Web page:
A. No automobile liability or motor vehicle liability policy insuring against loss resulting from liability imposed by law for bodily injury or death suffered by any person arising out of the ownership, maintenance or use of a motor vehicle shall be delivered or issued for delivery in this state, with respect to any motor vehicle registered or principally garaged in this state, unless coverage is provided in the policy or supplemental to the policy, in limits for bodily injury or death prescribed in subsection B of this section, but not less than the limits prescribed in § 28-1102, under provisions filed with and approved by the director, for the protection of persons insured who are legally entitled to recover damages from owners or operators of uninsured motor vehicles because of bodily injury, sickness or disease, including death, resulting therefrom. For the purposes of the coverage provided for pursuant to this section, 'uninsured motor vehicles', subject to the terms and conditions of such coverage, includes any insured motor vehicle if the liability insurer of the vehicle is unable to make payment on the liability of its insured, within the limits of the coverage, because of insolvency.

B. Every insurer writing automobile liability or motor vehicle liability policies, as provided in subsection A of this section, shall also make available to the named insured thereunder and by written notice offer the insured and at the request of the insured shall include within the policy uninsured motorist coverage which extends to and covers all persons insured under the policy, in limits not less than the liability limits for bodily injury or death contained within the policy. The offer need not be made in the event of the reinstatement of a lapsed policy or the transfer, substitution, modification or renewal of an existing policy. At the request of the insured, the insured may purchase and the insurer shall then include within the policy uninsured motorist coverage which extends to and covers all persons insured under the policy in any amount up to the liability limits for bodily injury or death contained within the policy but not less than the limits prescribed in subsection A of this section."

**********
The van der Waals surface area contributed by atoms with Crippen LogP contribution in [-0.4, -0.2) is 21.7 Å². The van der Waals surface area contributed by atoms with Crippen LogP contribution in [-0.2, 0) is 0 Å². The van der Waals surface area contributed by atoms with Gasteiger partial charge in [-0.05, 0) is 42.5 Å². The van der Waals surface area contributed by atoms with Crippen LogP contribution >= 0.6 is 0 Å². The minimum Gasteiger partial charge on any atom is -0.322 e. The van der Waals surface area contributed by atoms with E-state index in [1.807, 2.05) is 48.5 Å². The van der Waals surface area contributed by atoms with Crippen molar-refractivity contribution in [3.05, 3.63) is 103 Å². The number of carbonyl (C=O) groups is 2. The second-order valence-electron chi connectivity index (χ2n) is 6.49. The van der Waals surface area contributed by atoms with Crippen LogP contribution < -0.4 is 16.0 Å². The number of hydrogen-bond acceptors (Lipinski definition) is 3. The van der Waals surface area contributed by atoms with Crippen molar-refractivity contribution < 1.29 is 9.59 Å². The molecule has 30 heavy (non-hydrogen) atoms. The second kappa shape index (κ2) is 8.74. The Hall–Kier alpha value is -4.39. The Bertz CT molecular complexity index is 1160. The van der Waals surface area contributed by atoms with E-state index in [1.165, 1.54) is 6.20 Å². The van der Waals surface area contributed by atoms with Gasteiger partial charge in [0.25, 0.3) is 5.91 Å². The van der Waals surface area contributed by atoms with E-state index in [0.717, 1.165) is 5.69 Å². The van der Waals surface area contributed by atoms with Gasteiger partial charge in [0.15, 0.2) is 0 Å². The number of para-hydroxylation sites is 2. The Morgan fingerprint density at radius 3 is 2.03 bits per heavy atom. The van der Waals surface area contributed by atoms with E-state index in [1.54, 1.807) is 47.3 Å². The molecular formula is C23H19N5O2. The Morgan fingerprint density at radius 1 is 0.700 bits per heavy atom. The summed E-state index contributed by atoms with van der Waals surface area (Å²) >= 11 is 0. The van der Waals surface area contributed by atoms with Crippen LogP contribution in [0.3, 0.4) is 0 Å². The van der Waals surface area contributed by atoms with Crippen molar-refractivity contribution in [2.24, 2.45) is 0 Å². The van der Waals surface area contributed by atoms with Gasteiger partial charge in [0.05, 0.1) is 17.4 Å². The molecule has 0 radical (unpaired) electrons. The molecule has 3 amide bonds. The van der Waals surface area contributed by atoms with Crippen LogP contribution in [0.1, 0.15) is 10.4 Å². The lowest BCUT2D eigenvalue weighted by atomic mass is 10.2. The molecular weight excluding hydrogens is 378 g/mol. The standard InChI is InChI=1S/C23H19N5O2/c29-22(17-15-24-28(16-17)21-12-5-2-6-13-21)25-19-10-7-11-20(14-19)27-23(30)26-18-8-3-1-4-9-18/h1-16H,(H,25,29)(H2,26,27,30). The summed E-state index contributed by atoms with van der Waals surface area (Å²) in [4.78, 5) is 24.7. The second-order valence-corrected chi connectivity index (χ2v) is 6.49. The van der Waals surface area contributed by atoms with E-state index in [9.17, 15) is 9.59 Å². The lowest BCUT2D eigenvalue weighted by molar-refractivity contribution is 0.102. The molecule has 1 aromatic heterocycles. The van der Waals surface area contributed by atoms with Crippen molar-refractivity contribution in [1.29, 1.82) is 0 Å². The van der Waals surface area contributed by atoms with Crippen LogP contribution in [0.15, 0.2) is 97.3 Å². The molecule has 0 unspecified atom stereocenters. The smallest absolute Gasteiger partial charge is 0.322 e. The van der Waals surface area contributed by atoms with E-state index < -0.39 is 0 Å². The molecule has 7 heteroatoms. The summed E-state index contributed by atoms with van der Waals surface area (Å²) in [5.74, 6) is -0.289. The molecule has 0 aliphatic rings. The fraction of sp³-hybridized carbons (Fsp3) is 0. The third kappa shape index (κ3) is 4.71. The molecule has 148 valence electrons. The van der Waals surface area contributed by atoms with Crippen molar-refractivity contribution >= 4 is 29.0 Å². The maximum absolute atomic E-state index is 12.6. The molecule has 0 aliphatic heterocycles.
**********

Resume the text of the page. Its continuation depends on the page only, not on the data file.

The statute, in effect, supplements the Financial Responsibility Act and opens to insureds the option of protecting themselves from financially irresponsible motorists through uninsured motorist insurance. Chase v. State Farm Mut. Auto. Ins. Co., 131 Ariz. 461, 641 P.2d 1305 (App.1982). As stated in Dairyland Ins. Co. v. Lopez, 22 Ariz.App. 309, 526 P.2d 1264 (1974):

"The uninsured motorist statute establishes in this state a public policy that every insured is entitled to recover the damages he or she would have been able to recover if the uninsured motorist had maintained a policy of liability in a solvent company." 22 Ariz.App. at 310, 526 P.2d 1264.

The uninsured motorist statute makes no prerequisite to coverage that recovery only be available while in an insured vehicle.

The exclusion of coverage relied on by Farmers narrows the coverage mandated by the statute. The insurance policy is a contract and must be read in light of any controlling statutes. Balboa Insurance Company v. State Farm Mutual Automobile Insurance Co., 17 Ariz.App. 157, 496 P.2d 147 (1972). To give effect to the exclusion would diminish what the statute unreservedly has given and allow a gap in coverage which is inconsistent with the purpose of the statute. Chavez v. State Farm Mutual Auto. Ins. Co., 87 N.M. 327, 533 P.2d 100 (1975).

The uninsured motorist statute was intended by the legislature to enable the insured to recover damages as though the uninsured motorist were financially responsible. Accordingly, the statute protects "persons insured who are legally entitled to recover damages from owners or operators of uninsured motor vehicles." In Elledge v. Warren, 263 So.2d 912 (La.App.1972), the court construed a statute substantially the...

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  • Insurance Co. of North America v. Superior Court In and For County of Santa Cruz
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    ...1151 (1971). Insurance policies must be read in light of controlling contract law or state statutes. Calvert v. Farmers Ins. Co., 144 Ariz. 314, 317, 697 P.2d 707, 710 (Ct.App.1984), vacated on other grounds, 144 Ariz. 291, 697 P.2d 684 (1985); Balboa Ins. Co. v. State Farm Mut. Auto. Ins. ......